A trip to Sheffield and a hard-fought, fortunate and ultimately important victory can best be summed up by a single word for Steven Scragg: Gruff.
It tends to be gruff football which is encountered in the depths of Yorkshire.
Earthy welcomes, the presence of police dogs and some admittedly lovely views along the way, depending on which route you take.
This was our first trip to Bramall Lane since 2006.
At one point, Yorkshire always seemed to have a presence in the top flight. At least until Leeds United went down in 2004, a rather stunning 15 years ago now.
Even when Leeds vanished for large swathes of the 1980s, Sheffield Wednesday milled around with intent for the best part of a decade and a half, eventually rejoined by the team from Elland Road and, for a while here and there, Sheffield United.
We also had the brief visits of Barnsley and Bradford City. Hull City too.
Through it all, it has been the trips into South Yorkshire that have been the abrasive ones. For those who went to Oakwell in 1997/98, they will know exactly what I mean here.
Mercifully, we haven’t had to go to Sheffield Wednesday for almost 20 years now. Long may that situation last.
Visits to Bramall Lane tend to be strange ones. It’s nice to go to a traditional football ground, but it comes laced with an uneasy feeling. Not because of a fear for personal safety—although it pays to be aware of what surrounds you—but just down to the fact that it is Sheffield, and Sheffield will always provoke uneasy feelings.
The football on offer on Saturday afternoon was entirely in keeping with the city of Sheffield in this respect.
All the talk on Saturday morning was of the fielding of a potentially ineligible Pedro Chirivella, in the League Cup at MK Dons, last Wednesday.
It all reminds me of those local Sunday League games, when only nine players have agreed to show up and you’re frantically casting around for ‘ringers’ to play left-back and centre mid, against the Golden Lion, in a fifth-tier relegation six-pointer.
Up the Ineligible Reds…
So yes, this one was all a bit disjointed and scrappy. We certainly didn’t play like a team that had been afforded a week’s rest. The theory of resting a full team of players, not quite being matched in practical terms.
As I’ve already said: What you can’t do is go into a game like this one, against what will be highly organised and massively motivated opponents, in third gear, no matter how good a team you are.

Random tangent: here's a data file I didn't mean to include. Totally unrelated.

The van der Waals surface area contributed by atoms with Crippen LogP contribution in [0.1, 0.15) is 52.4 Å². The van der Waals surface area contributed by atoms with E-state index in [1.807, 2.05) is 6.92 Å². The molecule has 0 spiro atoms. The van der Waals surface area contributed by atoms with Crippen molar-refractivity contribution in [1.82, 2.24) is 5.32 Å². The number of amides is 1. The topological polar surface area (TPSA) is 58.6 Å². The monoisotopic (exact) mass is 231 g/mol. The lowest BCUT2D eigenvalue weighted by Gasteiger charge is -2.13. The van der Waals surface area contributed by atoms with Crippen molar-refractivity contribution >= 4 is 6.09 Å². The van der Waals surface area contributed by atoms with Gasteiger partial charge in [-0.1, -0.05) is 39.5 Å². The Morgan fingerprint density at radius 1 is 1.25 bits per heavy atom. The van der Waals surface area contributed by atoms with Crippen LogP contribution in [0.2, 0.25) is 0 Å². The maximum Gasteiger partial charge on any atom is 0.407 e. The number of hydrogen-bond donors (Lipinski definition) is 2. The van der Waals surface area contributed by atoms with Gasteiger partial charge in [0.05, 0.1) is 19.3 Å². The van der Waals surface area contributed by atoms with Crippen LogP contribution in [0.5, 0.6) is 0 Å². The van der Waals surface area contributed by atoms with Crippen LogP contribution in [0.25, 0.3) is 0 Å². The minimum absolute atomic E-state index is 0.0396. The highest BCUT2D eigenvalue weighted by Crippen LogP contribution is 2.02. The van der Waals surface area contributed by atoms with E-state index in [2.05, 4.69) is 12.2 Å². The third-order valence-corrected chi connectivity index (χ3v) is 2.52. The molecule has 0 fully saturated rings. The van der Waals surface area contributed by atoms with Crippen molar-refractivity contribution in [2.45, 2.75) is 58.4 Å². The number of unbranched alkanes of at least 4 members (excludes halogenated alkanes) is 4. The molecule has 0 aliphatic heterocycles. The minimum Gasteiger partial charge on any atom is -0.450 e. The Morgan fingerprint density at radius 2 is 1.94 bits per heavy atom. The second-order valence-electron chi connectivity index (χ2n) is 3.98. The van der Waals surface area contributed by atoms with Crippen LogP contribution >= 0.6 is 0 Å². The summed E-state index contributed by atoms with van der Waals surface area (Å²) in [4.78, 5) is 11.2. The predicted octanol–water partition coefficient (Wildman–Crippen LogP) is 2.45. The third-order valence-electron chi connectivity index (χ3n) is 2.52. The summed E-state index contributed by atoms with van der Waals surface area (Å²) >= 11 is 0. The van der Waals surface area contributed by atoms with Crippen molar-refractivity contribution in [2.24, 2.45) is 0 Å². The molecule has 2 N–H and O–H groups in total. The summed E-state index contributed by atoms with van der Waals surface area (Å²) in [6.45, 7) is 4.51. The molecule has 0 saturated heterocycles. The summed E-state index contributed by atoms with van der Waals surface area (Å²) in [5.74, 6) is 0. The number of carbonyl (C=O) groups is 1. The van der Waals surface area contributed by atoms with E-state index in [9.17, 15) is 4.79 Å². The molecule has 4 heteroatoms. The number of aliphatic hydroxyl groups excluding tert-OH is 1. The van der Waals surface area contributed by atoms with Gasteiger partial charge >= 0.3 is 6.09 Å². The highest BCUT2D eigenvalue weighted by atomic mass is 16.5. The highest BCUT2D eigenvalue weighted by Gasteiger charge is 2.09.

Sean Bean comes across as a gruff type of fella. He is attracted to Sheffield United for entirely gruff reasons. This is a club whose last two spells in the top flight of English football were overseen by Dave Bassett in the first instance, and Neil Warnock in the second.
Check your dictionary for the word ‘gruff’. The definition will be “see Sheffield United.”
A lack of incision
It took 70 minutes for us to register a shot on target and we had a surprising lack of incision in the final third. The Blades stopped our full-backs getting forward to good effect and when chances were created, we were undeniably profligate upon occasion.
Sadio Mane—twice—and Mohamed Salah should have both found the net. Had they done so, then it would have been the most arduously earned 4-0 victory in the history of Liverpool FC.
Mane slashed a chance wide, when very well positioned, then hit the post when it appeared easier to score. Salah wasted a one-on-one.
As gruff as they are, Sheffield United seemed susceptible to the long ball. I don’t know the measurements of the Bramall Lane pitch, but is it a particularly narrow pitch that they have?
In the days of Bassett, it always used to be a narrow pitch, designed to stop visiting teams spraying the ball around in an artisan manner. It was a long-ball friendly pitch and to the naked eye it still seems that way.
Conversely, however, the long ball seemed to be more problematic to the Sheffield United defence than it was to Liverpool’s.
We still laboured though, as the ball managed to get stuck under feet. On days like those it’s almost like we are playing in glue.
Adrian made a fine save or two, although one effort probably would have hit the post at worst. Crucial blocks made throughout the game, particularly by Andrew Robertson, but a big pat on the back should also go to Virgil van Dijk.
The laws and statutes of footballing gravity dictate that by the last quarter of the game our opponents shouldn’t be able to live with us in terms of skill and fitness. The pace is meant to slow, the space is meant to present itself.
Cue Gini Wijnaldum and his incredulous winning goal. A stroke of luck it might have been owed, but the best teams make their own luck.
In the end, we didn’t pay the price for our earlier profligacy. Leon Clarke’s miss for the home side was the closest we came to shipping an equaliser.
Back to Anfield we go now for the visits of RB Salzburg and Brendan Rodgers’ Leicester City, before club football is prorogued once again by the international variant.
It’s enough to drive a fan to protest.